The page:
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Posts Tagged ‘St. Louis Federal Reserve’

My Focus on Exports Not Employment

Posted by Larry Doyle on August 3rd, 2012 9:50 AM |

The monthly jobs report came out and is viewed as slightly better than expected but provides both sides of the political debate sufficient fodder to spin it to their advantage.

While equity markets want to put a happy face on the report (an increase in non-farm payroll of 163,000 jobs along with an uptick in the unemployment rate to 8.3%), I have little real confidence in the report signaling meaningful improvement in our economy.

Why am I concerned that our economy is poised to slow and potentially contract? Forget the employment report, let’s look elsewhere to get a better read on economic growth going into year end.  (more…)

Ticking Time Bomb

Posted by Larry Doyle on April 23rd, 2009 11:43 AM |

If a picture speaks a thousand words, then please take a look at the graph from the St. Louis Federal Reserve highlighting the recent growth in our domestic money supply:

None other than esteemed Harvard University economist, Martin Feldstein, is warning us about the impending threat of inflation. Some analysts view deflation as the near term threat, but it is not inconceivable that our economy has an initial bout of stagflation given the prospects of a sluggish economy. If and when the economy turns, we will then likely experience a rapid rise of inflation with a real threat of hyperinflation.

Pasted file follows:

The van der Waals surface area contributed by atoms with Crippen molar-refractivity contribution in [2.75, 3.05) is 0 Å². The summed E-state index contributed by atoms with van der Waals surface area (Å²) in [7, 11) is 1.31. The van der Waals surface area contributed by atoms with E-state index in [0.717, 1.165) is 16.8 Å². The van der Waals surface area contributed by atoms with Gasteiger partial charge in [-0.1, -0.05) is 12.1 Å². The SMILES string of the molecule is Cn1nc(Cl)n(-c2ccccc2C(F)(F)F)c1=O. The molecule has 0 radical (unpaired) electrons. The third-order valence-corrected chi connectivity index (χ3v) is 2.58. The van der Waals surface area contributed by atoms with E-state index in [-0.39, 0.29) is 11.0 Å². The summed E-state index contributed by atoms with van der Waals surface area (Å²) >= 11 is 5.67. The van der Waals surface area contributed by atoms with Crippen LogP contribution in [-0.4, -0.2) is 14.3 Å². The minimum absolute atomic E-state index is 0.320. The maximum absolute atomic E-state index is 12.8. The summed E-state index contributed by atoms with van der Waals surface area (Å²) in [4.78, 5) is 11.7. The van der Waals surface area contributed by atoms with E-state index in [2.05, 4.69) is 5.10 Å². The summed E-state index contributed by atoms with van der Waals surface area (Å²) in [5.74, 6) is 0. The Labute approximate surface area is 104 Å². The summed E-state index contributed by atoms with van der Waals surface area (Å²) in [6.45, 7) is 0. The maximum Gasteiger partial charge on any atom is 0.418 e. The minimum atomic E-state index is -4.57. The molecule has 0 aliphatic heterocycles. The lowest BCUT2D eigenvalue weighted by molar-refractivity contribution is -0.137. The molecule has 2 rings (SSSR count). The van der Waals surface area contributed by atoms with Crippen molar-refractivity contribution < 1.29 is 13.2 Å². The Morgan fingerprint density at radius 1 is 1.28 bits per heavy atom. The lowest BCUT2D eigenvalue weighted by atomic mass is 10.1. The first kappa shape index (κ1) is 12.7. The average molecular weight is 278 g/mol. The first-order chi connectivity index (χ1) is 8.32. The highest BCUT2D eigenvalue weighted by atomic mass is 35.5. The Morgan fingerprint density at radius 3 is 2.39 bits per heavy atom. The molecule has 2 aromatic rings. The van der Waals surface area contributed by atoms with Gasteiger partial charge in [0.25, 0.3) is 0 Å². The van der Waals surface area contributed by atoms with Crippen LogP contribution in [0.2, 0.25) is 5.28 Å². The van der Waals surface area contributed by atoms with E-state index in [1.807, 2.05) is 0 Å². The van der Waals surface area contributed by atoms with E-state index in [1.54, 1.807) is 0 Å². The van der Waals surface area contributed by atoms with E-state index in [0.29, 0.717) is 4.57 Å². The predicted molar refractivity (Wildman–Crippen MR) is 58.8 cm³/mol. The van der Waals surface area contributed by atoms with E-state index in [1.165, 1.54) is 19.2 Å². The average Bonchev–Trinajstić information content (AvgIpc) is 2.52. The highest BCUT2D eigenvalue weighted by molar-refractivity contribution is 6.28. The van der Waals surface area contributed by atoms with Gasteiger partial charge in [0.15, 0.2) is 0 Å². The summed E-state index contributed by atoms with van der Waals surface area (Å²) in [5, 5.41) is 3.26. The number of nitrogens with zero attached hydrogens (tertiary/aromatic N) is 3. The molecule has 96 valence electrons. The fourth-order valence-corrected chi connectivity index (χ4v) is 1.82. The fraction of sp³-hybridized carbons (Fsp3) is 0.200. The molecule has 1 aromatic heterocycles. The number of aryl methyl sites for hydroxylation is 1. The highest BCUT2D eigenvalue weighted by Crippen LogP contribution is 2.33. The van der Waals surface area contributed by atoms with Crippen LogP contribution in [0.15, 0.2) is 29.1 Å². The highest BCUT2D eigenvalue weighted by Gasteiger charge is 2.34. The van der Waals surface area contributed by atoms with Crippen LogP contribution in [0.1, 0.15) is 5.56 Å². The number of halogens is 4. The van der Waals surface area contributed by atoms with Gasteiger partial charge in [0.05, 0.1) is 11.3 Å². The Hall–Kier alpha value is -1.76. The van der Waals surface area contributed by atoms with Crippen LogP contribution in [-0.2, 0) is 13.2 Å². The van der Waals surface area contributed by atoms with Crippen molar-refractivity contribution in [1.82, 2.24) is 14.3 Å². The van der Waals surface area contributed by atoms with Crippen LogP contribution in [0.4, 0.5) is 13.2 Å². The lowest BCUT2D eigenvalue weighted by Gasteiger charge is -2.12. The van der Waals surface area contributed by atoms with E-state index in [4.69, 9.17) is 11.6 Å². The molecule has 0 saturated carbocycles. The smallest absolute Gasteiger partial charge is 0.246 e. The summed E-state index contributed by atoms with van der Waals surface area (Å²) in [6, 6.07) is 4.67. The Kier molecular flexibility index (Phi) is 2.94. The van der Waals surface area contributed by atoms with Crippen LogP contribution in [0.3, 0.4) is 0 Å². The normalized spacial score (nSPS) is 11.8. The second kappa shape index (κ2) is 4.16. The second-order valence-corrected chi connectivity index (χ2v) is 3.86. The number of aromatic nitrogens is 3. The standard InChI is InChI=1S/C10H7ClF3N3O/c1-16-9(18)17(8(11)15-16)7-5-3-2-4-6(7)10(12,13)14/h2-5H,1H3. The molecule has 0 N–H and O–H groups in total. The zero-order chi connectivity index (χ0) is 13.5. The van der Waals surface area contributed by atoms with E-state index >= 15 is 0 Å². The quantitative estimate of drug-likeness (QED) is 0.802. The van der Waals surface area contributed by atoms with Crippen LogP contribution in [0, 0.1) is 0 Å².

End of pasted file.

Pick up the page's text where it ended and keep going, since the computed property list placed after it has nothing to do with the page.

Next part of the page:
Bloomberg recently discussed these topics with Feldstein and reports, Harvard’s Feldstein Sees U.S. Inflation Danger After 2010.  

How do we prevent inflation from occurring? Picture Ben Bernanke and Tim Geithner trying to gracefully and smoothly manage a decline in the money supply from what appears on the above graph to be a likeness of the cliffs of Mount Kilimanjaro.

As Feldstein warns:

the Federal Reserve will have a challenge in heading off inflation because of how it’s conducted monetary policy during the crisis.

Instead of expanding the central bank’s balance sheet by purchasing easy-to-sell Treasuries, the Fed has snapped up mortgage securities that are likely to be tougher to use as a tool to soak up cash, Feldstein said.

In an earlier interview with Bloomberg Television, Feldstein said he didn’t anticipate a lending boom from banks judged to have passed U.S. regulators’ stress tests on their balance sheets.

In light of this threat, I think global interest rates may move sharply higher over the course of the next 1-2 years.

LD






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